Friday 8 September 2017

Not Being Ill Enough To Be Good Enough

Not Being Ill Enough To Be Good Enough mental illness depression anxiety NHS treatment

At school, I was involved in all kinds of competitions. Skipping, sports day and reading challenges to name a few. I still have all the certificates stored away in a dusty box in my attic somewhere. The general premise of most competitions is that you had to be good enough to win. Which I'm sure most people would agree with unless you're one of those who believes that every kid should get a medal for taking part kind of person.

I generally thought I left those competition days behind me when I hung up my school blazer for the last time. Turns out, I didn't. And it seems that more and more people with mental health problems are experiencing the same. Whether that be in heated disagreements on Twitter about who has had it worse or more importantly, when trying to access fundamental life-saving support.


( Trigger warning: This post contains mentions of suicide, which some readers may find distressing) 

Too many people are being turned away from the expert care and support they need for their mental health problems because they are "not ill enough to be good enough" Of course, it's never phrased like that by professionals, but it's essentially what they are saying. 

If you struggle with a mild to moderate mental health problem, say you have depression that's interfering with your daily life, but it has not stopped you managing to get to school, work or get on with coping the best you can. If it has not driven you to severe self-harm or suicide attempts, then frankly, if you do try to seek help, you probably find a prescription for Prozac in your hands in a blink of an eye and sent on your way.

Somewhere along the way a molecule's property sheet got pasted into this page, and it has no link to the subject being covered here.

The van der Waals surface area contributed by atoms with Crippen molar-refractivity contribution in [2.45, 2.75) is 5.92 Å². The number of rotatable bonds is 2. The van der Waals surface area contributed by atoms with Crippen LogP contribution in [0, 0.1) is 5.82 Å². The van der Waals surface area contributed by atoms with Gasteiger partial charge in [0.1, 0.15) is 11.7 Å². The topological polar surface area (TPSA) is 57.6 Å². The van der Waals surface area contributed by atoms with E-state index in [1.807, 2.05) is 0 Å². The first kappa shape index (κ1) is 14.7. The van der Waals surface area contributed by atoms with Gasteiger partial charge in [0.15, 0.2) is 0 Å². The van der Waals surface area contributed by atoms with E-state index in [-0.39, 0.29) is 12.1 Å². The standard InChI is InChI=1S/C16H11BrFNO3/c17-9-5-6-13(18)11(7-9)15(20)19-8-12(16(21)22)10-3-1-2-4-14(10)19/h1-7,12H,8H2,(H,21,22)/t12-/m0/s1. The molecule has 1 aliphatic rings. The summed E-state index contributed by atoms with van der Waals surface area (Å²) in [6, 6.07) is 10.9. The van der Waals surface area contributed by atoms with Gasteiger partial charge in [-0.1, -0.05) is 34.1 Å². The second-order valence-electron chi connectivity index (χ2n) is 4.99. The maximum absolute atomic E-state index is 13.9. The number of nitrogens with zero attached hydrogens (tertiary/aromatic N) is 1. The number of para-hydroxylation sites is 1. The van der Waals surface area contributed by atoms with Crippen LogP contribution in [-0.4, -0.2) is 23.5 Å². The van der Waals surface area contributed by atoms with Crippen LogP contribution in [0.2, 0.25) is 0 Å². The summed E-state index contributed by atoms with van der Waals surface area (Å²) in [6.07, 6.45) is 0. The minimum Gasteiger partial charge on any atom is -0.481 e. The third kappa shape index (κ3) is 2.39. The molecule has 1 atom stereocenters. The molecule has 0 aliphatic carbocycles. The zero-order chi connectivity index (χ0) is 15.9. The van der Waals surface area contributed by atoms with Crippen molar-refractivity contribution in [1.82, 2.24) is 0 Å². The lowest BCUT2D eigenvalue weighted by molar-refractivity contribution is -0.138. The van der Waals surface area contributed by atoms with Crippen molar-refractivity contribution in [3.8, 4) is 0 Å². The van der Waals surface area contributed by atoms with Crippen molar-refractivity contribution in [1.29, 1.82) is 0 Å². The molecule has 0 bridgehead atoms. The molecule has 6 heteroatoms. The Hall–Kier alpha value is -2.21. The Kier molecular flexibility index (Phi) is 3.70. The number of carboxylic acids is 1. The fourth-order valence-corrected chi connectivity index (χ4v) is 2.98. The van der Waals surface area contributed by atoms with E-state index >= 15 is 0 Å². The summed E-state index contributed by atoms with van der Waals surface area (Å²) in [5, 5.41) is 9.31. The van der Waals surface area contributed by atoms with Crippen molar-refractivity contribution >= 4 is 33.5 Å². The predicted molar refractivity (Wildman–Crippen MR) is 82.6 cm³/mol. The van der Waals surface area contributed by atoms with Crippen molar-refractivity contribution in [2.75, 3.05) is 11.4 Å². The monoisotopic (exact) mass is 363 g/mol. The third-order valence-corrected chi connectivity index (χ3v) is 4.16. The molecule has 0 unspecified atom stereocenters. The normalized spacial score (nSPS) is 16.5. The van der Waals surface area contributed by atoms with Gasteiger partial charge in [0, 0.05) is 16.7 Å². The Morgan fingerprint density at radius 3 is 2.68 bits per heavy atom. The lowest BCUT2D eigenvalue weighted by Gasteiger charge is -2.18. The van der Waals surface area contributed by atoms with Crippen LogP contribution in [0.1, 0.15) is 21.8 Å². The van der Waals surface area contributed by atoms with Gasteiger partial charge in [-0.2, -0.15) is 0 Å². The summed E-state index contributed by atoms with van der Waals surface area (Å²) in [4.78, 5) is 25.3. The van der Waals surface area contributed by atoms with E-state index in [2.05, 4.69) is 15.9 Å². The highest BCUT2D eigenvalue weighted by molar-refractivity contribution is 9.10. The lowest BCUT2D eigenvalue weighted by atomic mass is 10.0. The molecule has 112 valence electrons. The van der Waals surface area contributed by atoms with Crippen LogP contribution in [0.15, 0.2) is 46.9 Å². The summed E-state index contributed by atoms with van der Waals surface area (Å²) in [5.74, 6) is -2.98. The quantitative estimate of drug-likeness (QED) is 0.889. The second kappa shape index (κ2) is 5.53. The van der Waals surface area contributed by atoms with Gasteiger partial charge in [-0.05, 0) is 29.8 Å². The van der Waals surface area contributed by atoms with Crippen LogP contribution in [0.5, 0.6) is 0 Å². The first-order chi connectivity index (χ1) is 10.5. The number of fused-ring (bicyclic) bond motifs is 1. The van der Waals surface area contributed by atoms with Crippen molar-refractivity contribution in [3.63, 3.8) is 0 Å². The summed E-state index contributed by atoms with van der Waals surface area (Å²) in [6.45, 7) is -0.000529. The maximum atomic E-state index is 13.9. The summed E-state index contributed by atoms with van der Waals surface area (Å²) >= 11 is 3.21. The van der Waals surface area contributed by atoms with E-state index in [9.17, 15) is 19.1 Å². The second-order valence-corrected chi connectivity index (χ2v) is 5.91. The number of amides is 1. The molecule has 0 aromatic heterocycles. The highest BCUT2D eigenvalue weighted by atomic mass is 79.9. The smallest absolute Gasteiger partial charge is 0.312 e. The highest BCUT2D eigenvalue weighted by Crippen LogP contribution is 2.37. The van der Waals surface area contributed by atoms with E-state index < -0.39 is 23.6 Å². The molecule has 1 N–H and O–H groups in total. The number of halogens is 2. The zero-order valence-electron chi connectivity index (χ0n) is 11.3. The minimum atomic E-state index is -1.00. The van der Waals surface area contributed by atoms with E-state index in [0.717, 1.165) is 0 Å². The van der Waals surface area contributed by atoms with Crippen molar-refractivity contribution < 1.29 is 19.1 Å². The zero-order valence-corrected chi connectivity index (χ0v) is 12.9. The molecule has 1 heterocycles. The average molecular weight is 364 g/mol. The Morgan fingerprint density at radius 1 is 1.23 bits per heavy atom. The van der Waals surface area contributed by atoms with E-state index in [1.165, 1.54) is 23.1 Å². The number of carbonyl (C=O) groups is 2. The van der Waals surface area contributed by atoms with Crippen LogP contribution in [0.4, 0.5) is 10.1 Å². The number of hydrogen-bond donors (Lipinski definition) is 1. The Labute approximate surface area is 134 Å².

Because well frankly, there are people with bigger, more serious problems, who need urgent care and prioritised. If you're trying to get on top of a mental health issue before it spirals out of control, your kind of punished for doing so. Your problem is only worth a prescription of antidepressants and if your lucky a place on the end of a waiting list for CBT that never actually ends. 

I don't think it takes a genius to work out that the NHS is tackling the mental health crisis in the wrong way!

Not Being Ill Enough To Be Good Enough mental illness health depression anxiety

If you have any mental health problem, whatever the severity you should be given help and support, immediately after you ask for it. No excuses. Letting people suffer and struggle with very little help, who originally only had mild to moderate mental health problems, opens a dangerous gate for those problems which were reasonably easy to treat, spiral out of control into much more severe problems. 

We have all brushed problems and issues under the carpet before, whether they be mental health related or not. I know I've not revised particular subject because I found them the hardest. We all know this doesn't work and eventual,y it catches up with us. But for medical professionals to do that, it's just unthinkable.